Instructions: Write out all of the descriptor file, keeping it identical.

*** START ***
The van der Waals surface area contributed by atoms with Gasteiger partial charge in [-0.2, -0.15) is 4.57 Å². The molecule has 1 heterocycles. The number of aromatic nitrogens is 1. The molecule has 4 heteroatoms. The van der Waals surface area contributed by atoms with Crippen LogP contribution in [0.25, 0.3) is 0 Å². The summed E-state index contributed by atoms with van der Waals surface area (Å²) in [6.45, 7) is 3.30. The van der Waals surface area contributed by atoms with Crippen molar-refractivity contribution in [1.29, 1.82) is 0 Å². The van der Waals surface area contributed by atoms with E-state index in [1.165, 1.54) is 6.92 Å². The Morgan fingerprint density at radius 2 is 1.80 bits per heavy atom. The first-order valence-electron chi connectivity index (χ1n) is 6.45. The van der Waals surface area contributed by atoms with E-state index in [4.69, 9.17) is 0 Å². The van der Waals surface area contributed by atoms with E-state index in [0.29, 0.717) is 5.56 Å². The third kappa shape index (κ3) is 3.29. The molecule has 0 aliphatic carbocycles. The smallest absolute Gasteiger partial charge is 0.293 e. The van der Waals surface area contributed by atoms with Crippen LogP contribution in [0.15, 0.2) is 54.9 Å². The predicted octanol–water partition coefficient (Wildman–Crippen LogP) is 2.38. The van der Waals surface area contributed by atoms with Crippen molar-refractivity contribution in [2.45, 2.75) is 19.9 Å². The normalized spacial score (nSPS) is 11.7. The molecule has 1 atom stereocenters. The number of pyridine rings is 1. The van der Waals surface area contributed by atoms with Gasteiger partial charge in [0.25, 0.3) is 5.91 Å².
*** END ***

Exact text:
The van der Waals surface area contributed by atoms with Gasteiger partial charge in [-0.2, -0.15) is 4.57 Å². The molecule has 1 heterocycles. The number of aromatic nitrogens is 1. The molecule has 4 heteroatoms. The van der Waals surface area contributed by atoms with Crippen LogP contribution in [0.25, 0.3) is 0 Å². The summed E-state index contributed by atoms with van der Waals surface area (Å²) in [6.45, 7) is 3.30. The van der Waals surface area contributed by atoms with Crippen molar-refractivity contribution in [1.29, 1.82) is 0 Å². The van der Waals surface area contributed by atoms with E-state index in [1.165, 1.54) is 6.92 Å². The Morgan fingerprint density at radius 2 is 1.80 bits per heavy atom. The first-order valence-electron chi connectivity index (χ1n) is 6.45. The van der Waals surface area contributed by atoms with E-state index in [4.69, 9.17) is 0 Å². The van der Waals surface area contributed by atoms with E-state index in [0.29, 0.717) is 5.56 Å². The third kappa shape index (κ3) is 3.29. The molecule has 0 aliphatic carbocycles. The smallest absolute Gasteiger partial charge is 0.293 e. The van der Waals surface area contributed by atoms with Crippen LogP contribution in [0.15, 0.2) is 54.9 Å². The predicted octanol–water partition coefficient (Wildman–Crippen LogP) is 2.38. The van der Waals surface area contributed by atoms with Crippen molar-refractivity contribution in [2.45, 2.75) is 19.9 Å². The normalized spacial score (nSPS) is 11.7. The molecule has 1 atom stereocenters. The number of pyridine rings is 1. The van der Waals surface area contributed by atoms with Gasteiger partial charge in [0.25, 0.3) is 5.91 Å².